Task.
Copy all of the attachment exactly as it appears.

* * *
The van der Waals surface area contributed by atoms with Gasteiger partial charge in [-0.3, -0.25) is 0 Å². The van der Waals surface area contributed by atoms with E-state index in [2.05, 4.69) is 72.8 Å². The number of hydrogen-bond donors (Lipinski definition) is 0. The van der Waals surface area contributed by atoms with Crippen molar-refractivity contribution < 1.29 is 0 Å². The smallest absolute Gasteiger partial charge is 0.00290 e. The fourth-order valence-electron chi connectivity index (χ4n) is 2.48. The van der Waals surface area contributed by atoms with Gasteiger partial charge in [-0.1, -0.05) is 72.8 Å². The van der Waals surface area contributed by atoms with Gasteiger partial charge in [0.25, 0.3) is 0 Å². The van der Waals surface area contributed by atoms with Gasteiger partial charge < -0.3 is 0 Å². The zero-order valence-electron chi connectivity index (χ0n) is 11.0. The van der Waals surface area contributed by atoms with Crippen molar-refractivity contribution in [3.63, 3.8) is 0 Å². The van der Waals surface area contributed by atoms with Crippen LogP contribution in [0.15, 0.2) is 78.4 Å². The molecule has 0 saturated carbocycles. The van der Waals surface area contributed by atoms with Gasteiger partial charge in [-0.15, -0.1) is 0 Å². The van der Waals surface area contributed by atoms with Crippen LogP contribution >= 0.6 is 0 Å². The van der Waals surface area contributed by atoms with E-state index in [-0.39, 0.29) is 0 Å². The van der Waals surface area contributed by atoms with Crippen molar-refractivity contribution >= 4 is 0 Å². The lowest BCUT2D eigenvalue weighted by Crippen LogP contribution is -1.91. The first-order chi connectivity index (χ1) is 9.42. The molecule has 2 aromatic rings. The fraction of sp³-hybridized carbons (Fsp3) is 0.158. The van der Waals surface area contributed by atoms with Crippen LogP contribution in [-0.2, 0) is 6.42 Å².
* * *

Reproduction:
The van der Waals surface area contributed by atoms with Gasteiger partial charge in [-0.3, -0.25) is 0 Å². The van der Waals surface area contributed by atoms with E-state index in [2.05, 4.69) is 72.8 Å². The number of hydrogen-bond donors (Lipinski definition) is 0. The van der Waals surface area contributed by atoms with Crippen molar-refractivity contribution < 1.29 is 0 Å². The smallest absolute Gasteiger partial charge is 0.00290 e. The fourth-order valence-electron chi connectivity index (χ4n) is 2.48. The van der Waals surface area contributed by atoms with Gasteiger partial charge in [-0.1, -0.05) is 72.8 Å². The van der Waals surface area contributed by atoms with Gasteiger partial charge in [0.25, 0.3) is 0 Å². The van der Waals surface area contributed by atoms with Gasteiger partial charge < -0.3 is 0 Å². The zero-order valence-electron chi connectivity index (χ0n) is 11.0. The van der Waals surface area contributed by atoms with Crippen molar-refractivity contribution in [3.63, 3.8) is 0 Å². The van der Waals surface area contributed by atoms with Crippen LogP contribution in [0.15, 0.2) is 78.4 Å². The molecule has 0 saturated carbocycles. The van der Waals surface area contributed by atoms with Gasteiger partial charge in [-0.15, -0.1) is 0 Å². The van der Waals surface area contributed by atoms with Crippen LogP contribution >= 0.6 is 0 Å². The van der Waals surface area contributed by atoms with E-state index in [-0.39, 0.29) is 0 Å². The van der Waals surface area contributed by atoms with Crippen molar-refractivity contribution >= 4 is 0 Å². The lowest BCUT2D eigenvalue weighted by Crippen LogP contribution is -1.91. The first-order chi connectivity index (χ1) is 9.42. The molecule has 2 aromatic rings. The fraction of sp³-hybridized carbons (Fsp3) is 0.158. The van der Waals surface area contributed by atoms with Crippen LogP contribution in [-0.2, 0) is 6.42 Å².